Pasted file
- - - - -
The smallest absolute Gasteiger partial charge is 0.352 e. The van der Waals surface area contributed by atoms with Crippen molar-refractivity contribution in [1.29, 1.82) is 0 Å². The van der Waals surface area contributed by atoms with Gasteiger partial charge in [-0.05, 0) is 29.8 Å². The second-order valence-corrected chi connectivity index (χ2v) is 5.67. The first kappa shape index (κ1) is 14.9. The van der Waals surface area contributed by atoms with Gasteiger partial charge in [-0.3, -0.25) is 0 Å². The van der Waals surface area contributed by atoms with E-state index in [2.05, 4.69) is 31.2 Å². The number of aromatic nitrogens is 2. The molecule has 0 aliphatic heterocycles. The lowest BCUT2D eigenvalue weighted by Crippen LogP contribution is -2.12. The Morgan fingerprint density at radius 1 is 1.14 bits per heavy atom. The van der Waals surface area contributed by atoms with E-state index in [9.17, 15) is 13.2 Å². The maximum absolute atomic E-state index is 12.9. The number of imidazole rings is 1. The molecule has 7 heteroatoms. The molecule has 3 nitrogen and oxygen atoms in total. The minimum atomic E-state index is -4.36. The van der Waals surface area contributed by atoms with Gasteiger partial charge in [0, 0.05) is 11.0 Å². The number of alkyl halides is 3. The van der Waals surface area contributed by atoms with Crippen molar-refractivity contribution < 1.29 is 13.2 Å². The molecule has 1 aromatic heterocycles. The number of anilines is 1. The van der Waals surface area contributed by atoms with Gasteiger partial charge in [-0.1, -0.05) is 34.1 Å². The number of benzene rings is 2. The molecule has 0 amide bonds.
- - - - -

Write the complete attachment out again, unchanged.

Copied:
The smallest absolute Gasteiger partial charge is 0.352 e. The van der Waals surface area contributed by atoms with Crippen molar-refractivity contribution in [1.29, 1.82) is 0 Å². The van der Waals surface area contributed by atoms with Gasteiger partial charge in [-0.05, 0) is 29.8 Å². The second-order valence-corrected chi connectivity index (χ2v) is 5.67. The first kappa shape index (κ1) is 14.9. The van der Waals surface area contributed by atoms with Gasteiger partial charge in [-0.3, -0.25) is 0 Å². The van der Waals surface area contributed by atoms with E-state index in [2.05, 4.69) is 31.2 Å². The number of aromatic nitrogens is 2. The molecule has 0 aliphatic heterocycles. The lowest BCUT2D eigenvalue weighted by Crippen LogP contribution is -2.12. The Morgan fingerprint density at radius 1 is 1.14 bits per heavy atom. The van der Waals surface area contributed by atoms with E-state index in [9.17, 15) is 13.2 Å². The maximum absolute atomic E-state index is 12.9. The number of imidazole rings is 1. The molecule has 7 heteroatoms. The molecule has 3 nitrogen and oxygen atoms in total. The minimum atomic E-state index is -4.36. The van der Waals surface area contributed by atoms with Gasteiger partial charge in [0, 0.05) is 11.0 Å². The number of alkyl halides is 3. The van der Waals surface area contributed by atoms with Crippen molar-refractivity contribution < 1.29 is 13.2 Å². The molecule has 1 aromatic heterocycles. The number of anilines is 1. The van der Waals surface area contributed by atoms with Gasteiger partial charge in [-0.1, -0.05) is 34.1 Å². The number of benzene rings is 2. The molecule has 0 amide bonds.